Monday, June 6, 2011

Worst of the Worst: #4, King's Ransom

Oh, my God...

I squealed in ecstasy as I watched the first five or ten minutes of King's Ransom. Do you remember the first time you watched the first tracking shot of The Godfather or the opening chord and title scroll of Star Wars? It is mesmerizing to watch the object of pure beauty that comes from when a group of people -- director, writers, actors, musicians -- join together in the goal of making something perfect and then actually succeed. De Palma's savage gang meeting scene in The Untouchables, with David Mamet's classic baseball monologue and De Niro's cocky but menacing delivery. The chemistry between Shaw, Scheider, and Dreyfuss, as they sit around the table on the boat, captured so realistically by Spielberg. These and so many more of the greatest moments in cinematic history, almost a living symbiosis of talent aimed at putting on celluloid what nobody else has ever seen. And then, in 2005, directors and writers and actors and so on and so on got together and set out to make one of the worst movies the world had ever seen.

That has to be what happened, because it's the only way anyone could have made a movie this goddam bad.

No matter that Jeffrey Byrd only directed music videos and a couple of independent movies before tackling this project. No matter that Wayne Conley wrote for Keenan and Kel and Nick Cannon before turning his pen to this. No matter that Anthony Anderson has been in mostly bad movies or that Jay Mohr's film and TV career was never what you may have thought after Jerry Maguire or that Charlie Murphy somehow got an acting job. No matter any of this, because the mite that lives in the turd that was thrown at a slack-jawed petting zoo patron by a bored, malnourished monkey could see that everything was wrong with everything that was happening around King's Ransom.

The acting is so poorly timed that it looks like everyone was shown their line for two seconds upside-down and in Pig Latin and then asked to recite it back. The lines themselves are so poorly written that I almost paused the movie to look for more depth of narrative in Goodnight, Moon. The sound effects -- yes, sound effects -- that they play to emphasize what is supposed to pass for a joke -- and they are not funny, no matter how often Anderson fake laughs after his own delivery -- are so ubiquitous that I thought one of the sound editors had let their two-year-old loose because they just didn't care about what they are doing. Nothing in this movie works; towards being a good movie, that is. I could tell within the first five minutes that I was in for something epic. Sometimes, it's just that obvious. So many of these bad movies have been purely boring that it is a relief to see something so excruciatingly and offensively, well, bad.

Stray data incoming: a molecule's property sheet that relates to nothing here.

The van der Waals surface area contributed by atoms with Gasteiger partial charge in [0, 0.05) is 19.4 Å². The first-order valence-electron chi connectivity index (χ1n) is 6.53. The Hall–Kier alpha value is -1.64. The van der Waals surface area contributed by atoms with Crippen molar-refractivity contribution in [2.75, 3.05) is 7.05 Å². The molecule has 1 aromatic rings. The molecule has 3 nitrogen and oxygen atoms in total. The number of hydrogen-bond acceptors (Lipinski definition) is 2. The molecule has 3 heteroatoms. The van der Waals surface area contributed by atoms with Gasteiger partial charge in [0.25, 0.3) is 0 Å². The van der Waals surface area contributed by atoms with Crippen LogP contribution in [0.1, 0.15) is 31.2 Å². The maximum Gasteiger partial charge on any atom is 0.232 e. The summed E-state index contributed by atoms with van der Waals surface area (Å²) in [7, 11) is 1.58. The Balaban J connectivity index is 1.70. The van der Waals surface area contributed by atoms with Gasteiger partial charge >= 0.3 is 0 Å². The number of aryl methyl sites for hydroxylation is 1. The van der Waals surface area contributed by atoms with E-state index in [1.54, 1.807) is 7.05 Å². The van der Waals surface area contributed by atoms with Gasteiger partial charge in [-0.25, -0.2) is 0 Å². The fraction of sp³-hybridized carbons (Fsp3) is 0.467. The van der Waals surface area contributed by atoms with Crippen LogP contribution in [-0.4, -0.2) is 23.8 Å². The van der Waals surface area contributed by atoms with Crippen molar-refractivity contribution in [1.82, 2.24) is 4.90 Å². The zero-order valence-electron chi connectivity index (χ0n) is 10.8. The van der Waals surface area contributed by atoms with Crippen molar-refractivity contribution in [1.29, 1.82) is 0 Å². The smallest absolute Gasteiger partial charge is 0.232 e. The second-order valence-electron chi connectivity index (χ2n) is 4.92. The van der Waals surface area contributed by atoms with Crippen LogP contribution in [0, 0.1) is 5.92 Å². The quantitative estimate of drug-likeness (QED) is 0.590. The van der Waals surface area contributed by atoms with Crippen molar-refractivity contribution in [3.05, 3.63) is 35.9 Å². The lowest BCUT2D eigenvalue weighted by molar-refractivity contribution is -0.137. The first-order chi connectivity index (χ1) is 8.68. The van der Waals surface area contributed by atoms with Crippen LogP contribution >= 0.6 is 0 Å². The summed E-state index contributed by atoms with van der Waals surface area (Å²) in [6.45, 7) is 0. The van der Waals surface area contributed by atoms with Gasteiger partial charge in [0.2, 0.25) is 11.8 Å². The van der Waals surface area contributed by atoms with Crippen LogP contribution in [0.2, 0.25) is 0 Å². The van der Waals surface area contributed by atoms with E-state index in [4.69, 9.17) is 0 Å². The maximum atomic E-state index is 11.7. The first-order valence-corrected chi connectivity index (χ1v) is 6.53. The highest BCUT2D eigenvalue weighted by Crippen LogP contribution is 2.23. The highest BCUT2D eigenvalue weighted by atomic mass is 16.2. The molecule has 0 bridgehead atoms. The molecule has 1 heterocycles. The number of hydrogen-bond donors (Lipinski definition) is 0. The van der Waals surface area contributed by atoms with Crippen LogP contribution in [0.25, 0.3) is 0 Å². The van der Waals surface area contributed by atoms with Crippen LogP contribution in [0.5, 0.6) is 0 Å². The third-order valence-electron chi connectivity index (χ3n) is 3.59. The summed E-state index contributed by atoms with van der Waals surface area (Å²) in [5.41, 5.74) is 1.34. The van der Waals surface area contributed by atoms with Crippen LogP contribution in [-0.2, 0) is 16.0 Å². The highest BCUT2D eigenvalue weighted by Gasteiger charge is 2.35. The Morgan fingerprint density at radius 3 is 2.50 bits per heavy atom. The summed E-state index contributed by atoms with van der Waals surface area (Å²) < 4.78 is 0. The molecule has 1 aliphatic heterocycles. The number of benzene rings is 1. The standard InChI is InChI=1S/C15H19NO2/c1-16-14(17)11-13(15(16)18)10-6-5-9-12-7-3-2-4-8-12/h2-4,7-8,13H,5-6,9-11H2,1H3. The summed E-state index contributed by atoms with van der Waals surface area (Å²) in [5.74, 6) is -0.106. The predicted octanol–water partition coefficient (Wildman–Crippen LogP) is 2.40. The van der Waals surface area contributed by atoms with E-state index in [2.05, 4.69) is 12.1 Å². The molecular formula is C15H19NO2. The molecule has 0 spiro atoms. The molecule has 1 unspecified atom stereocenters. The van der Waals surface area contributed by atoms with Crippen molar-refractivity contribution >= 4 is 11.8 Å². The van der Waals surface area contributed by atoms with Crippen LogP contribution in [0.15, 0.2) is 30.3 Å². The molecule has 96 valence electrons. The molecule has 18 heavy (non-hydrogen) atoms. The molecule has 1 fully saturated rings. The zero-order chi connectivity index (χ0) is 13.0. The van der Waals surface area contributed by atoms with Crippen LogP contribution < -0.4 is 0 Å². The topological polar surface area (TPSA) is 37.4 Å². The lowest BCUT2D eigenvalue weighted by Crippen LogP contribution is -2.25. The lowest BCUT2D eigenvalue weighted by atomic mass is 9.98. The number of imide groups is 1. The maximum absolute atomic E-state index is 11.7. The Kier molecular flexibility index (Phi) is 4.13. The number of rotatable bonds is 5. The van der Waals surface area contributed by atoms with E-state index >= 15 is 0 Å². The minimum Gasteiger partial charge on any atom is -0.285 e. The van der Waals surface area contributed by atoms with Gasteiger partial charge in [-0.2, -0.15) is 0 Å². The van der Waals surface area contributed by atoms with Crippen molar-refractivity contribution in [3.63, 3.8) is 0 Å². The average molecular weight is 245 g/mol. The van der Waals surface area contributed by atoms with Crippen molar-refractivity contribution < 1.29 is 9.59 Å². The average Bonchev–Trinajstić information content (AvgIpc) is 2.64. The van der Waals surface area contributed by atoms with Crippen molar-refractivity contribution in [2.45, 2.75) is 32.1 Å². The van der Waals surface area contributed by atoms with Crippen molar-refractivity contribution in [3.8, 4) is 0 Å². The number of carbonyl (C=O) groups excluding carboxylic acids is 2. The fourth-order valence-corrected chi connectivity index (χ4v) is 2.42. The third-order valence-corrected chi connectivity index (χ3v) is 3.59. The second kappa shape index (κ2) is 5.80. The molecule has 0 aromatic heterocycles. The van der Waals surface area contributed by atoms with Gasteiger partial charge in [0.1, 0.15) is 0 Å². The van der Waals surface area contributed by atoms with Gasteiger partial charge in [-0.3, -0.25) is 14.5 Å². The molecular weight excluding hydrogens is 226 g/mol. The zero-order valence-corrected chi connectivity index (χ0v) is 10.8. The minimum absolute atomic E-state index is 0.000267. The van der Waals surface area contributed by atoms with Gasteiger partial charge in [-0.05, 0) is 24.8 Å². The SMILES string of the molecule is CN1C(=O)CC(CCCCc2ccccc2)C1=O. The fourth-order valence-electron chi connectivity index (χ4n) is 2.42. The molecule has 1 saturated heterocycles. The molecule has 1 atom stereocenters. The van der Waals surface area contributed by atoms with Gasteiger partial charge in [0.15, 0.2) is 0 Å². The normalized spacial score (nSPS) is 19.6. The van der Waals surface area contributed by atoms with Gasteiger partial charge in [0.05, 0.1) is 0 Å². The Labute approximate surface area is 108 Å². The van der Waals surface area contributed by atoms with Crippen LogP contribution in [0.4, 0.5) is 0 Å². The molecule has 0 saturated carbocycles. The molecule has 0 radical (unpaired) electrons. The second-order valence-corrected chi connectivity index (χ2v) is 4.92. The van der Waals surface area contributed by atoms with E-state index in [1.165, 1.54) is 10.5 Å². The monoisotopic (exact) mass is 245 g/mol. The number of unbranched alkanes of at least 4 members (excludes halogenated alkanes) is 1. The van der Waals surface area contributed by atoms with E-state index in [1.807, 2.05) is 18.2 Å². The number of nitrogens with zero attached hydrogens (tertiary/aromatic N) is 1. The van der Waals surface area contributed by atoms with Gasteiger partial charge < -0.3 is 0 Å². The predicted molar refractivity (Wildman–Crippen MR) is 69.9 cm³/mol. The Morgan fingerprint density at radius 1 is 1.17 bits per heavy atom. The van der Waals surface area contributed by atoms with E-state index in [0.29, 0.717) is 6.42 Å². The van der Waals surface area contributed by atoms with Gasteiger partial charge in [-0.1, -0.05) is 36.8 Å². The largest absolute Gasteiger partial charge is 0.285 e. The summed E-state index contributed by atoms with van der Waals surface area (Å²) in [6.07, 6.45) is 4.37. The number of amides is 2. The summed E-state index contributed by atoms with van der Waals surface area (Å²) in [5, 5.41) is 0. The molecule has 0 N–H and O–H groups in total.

It is in our nature to look for meaning in things that we don't understand. Lightning turns into a weapon hurled from Mount Olympus. Rainbows turn into a promise from God. A movie that does not work in any way on any level is rationalized as an attempt to satirize Hollywood by striving for perfect imperfection. Or maybe none of them gave a s***. Either way, I salute them. I enjoyed the destruction of all of their careers thoroughly.

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